If health care reform had happened a decade earlier, a lot of people might have been able to save some serious cash.
That's the conclusion of a recent study by Steven Hill, a senior economist at the Agency for Healthcare Research and Quality, a division within the U.S. Department of Health and Human Services.
In research published in a recent issue of the journal Health Affairs, Hill argued that if the Affordable Care Act had been in place between the years 2001 and 2008, people who held individual insurance during those years might have instead been able to take advantage of the ACA's generous benefits and save an average of $208 a year on out-of-pocket medical costs. (Hat tip to the New York Times.)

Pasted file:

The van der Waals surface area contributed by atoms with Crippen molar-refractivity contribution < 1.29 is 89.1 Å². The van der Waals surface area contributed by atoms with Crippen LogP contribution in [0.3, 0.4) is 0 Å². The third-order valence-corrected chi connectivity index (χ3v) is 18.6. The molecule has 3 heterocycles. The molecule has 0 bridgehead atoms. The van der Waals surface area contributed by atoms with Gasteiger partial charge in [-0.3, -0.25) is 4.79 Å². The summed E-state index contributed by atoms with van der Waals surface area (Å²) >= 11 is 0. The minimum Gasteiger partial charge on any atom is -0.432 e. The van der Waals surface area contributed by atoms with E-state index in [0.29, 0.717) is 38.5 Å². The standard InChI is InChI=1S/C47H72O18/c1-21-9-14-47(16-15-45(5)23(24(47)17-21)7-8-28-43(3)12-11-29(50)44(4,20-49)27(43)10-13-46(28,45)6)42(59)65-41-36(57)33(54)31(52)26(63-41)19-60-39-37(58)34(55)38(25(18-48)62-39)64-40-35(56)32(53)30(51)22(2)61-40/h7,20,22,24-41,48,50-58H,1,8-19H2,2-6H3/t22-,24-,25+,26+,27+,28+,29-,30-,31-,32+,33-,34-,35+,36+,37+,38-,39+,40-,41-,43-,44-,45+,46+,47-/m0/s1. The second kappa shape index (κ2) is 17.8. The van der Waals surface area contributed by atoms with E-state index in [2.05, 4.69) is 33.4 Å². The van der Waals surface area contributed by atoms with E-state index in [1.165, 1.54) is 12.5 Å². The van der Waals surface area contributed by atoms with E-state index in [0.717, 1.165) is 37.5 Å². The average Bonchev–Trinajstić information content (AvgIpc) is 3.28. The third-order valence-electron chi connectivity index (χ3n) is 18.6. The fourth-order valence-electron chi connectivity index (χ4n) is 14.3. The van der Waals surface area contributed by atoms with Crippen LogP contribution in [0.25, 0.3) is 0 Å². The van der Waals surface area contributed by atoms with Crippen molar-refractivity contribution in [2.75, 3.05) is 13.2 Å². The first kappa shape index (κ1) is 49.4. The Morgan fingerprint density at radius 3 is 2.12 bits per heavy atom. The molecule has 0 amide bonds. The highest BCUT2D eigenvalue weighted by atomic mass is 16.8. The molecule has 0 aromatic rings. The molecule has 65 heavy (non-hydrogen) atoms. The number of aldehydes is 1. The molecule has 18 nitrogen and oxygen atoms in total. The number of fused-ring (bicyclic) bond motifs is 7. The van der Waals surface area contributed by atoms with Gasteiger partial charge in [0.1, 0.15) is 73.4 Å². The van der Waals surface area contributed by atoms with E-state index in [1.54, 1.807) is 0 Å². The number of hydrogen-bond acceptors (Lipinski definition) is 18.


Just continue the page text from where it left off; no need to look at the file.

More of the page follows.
Two hundred bucks a year may not sound like a lot, but these days, at least, it could make a real difference. The economic downturn has left many Americans unable to pay for basic things like food and housing. Meanwhile, out-of-pocket health care costs are creeping upward even for people with insurance, as a growing number of company plans don't offer the kind of comprehensive coverage that they used to.
Hill found that if the Affordable Care Act, or something similar to it, had been around as early as 2001, it would have had the greatest impact on some of the most vulnerable people with individual insurance. According to the New York Times, approximately 11 million Americans under 65 have private individual insurance because they aren't covered by employer plans.
People with low incomes would have saved about $535 a year in out-of-pocket costs, Hill found, and people between the ages of 55 and 64 would have saved about $589 a year.
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